candidate's stand on smoking is somewhat important, but not nearly as
important as their stand on other social issues, and will rarely refuse to
vote for someone simply because the person is a smoker. On the other hand
they'll usually vote for such things as increased taxes on smokers or
increased levels of restrictions on smoking: it's a rare population that
will refuse to take the opportunity of voting in its own favor if given even
the slightest moral justification for doing so, and most Innocents are no
exception. In this regard they are often joined by the more neutral masses
of ordinary nonsmokers.
One of the initial planned victories on the part of the early Antismoking
activists in groups such as ASH (Action on Smoking and Health) and GASP
(Group Against Smokers' Pollution) was to promote the idea that public
facilities should not merely provide a nonsmoking space for those requesting
such, but should publicly confront people upon entering a premise with the
demand that they identify themselves as smoker or nonsmoker. By constantly
encouraging ordinary nonsmokers to force an identification of themselves as
such the Antismokers created a constant barrage of situations where
nonsmokers would feel separated from smokers as a distinctly important
group. This separation would reinforce the message being broadcast by the
Crusaders that smokers were different and needed to be seen and treated
differently than "normal" people.
As the largest group of Antismokers, The Innocents are responsible for much
of the Crusade's raw political power as a loose voting bloc of perhaps as
much as five or even ten percent of the voting population. Even though very
few would qualify as single-issue voters, they are respected by politicians
and businesses. The size of this group is magnified by those more active
in the Crusade as the term "Antismoker" is redefined and blurred with
"nonsmoker." Antismoking political activists always seek to portray the 70%
or so of the adult population that doesn't smoke as being politically aware
of and strongly opposed to smoking at every level. While such a claim is
patently ridiculous, the mere existence of the comparatively large though
inactive group of Innocent Antismokers serves as a foundation upon which the
smaller groups can magnify the perception of their size and support and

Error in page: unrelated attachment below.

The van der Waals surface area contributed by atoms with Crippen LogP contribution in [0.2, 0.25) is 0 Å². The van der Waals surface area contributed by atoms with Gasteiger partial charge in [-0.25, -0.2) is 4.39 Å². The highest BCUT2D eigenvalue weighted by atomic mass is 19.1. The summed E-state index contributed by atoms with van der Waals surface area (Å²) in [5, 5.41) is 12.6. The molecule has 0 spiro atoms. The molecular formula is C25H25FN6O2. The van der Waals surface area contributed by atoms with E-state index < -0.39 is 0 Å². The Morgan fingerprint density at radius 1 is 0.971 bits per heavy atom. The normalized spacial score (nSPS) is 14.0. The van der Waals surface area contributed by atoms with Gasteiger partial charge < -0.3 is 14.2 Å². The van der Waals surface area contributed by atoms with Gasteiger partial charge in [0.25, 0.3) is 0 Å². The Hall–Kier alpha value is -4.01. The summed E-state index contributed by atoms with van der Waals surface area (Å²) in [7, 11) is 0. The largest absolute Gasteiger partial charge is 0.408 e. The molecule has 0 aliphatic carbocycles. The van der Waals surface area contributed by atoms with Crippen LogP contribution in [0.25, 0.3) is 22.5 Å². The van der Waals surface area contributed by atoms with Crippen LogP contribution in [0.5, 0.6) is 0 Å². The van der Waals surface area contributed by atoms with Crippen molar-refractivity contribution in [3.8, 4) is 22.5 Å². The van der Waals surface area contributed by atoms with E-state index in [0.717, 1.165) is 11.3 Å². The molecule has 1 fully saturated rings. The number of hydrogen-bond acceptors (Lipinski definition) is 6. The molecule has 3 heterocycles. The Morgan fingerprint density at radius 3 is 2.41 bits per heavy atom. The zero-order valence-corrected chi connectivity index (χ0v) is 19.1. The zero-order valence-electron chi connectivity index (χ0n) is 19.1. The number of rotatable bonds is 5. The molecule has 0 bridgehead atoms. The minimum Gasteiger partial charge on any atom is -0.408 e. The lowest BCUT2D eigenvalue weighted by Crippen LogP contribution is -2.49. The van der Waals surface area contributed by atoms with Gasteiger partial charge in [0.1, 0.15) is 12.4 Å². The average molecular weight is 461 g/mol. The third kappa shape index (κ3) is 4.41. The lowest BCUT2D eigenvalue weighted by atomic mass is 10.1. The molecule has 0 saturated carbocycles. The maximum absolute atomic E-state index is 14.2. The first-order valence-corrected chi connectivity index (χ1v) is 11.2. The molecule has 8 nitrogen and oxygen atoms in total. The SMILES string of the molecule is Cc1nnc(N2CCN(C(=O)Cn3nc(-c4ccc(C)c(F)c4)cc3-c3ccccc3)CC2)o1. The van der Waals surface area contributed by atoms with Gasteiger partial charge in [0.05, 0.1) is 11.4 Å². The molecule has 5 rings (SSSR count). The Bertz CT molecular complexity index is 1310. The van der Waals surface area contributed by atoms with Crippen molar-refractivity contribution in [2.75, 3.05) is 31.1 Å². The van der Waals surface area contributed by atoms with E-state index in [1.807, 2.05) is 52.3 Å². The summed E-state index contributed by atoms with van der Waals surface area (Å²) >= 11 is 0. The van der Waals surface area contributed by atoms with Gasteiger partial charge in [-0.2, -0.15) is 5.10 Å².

build power in their Crusade.
2) The Obsessive Compulsives
It has been estimated that up to 5% of the adult American population suffers
from at least some form of non-substance-related obsessive behavior that is
beyond their ability to control. In its mildest form it can consist of
needs as innocent as always going back to double check a locked door at
least once, or giving one's hands a second wash before eating despite having
washed them quite sufficiently the first time. In its more severe forms an
individual can feel forced to spend most of their waking hours double
checking, triple checking, or even checking dozens of times to see that
certain actions have been correctly performed or that certain conditions
have been adequately met.
One common manifestation of obsessive-compulsive behavior takes the form of
cleaning rituals. The individual fears contamination of some type, usually
caused by invisible germs, and the only way to be free of that feeling of
dirtiness is by repeated and extreme cleansing despite having religiously
avoided contact with offending objects and substances in the first place.
When others discover such erratic behavior the individual is subjected to
the humiliation of being told they have a "mental disorder" that "requires
The Antismoking media campaign has played right into this type of neurosis
by suggesting that casual and normal levels of contact with wisps of tobacco
smoke in public places will result not only in contamination but in a slow
and horrible death for those exposed. While 20 years ago an individual who
was afraid to go into a restaurant for fear of "breathing someone else's
smoke" would have been considered a prime candidate for counseling and
therapy, today that individual finds not only a wellspring of support among
many of the more respected members of both the general and the medical
communities, but the complete reassurance that their concern, no matter how
exaggerated, is not only normal but outright commendable.
The individual consumed with obsessive fears of contamination by germs was
always plagued by the fact that they couldn't really SEE the germs. they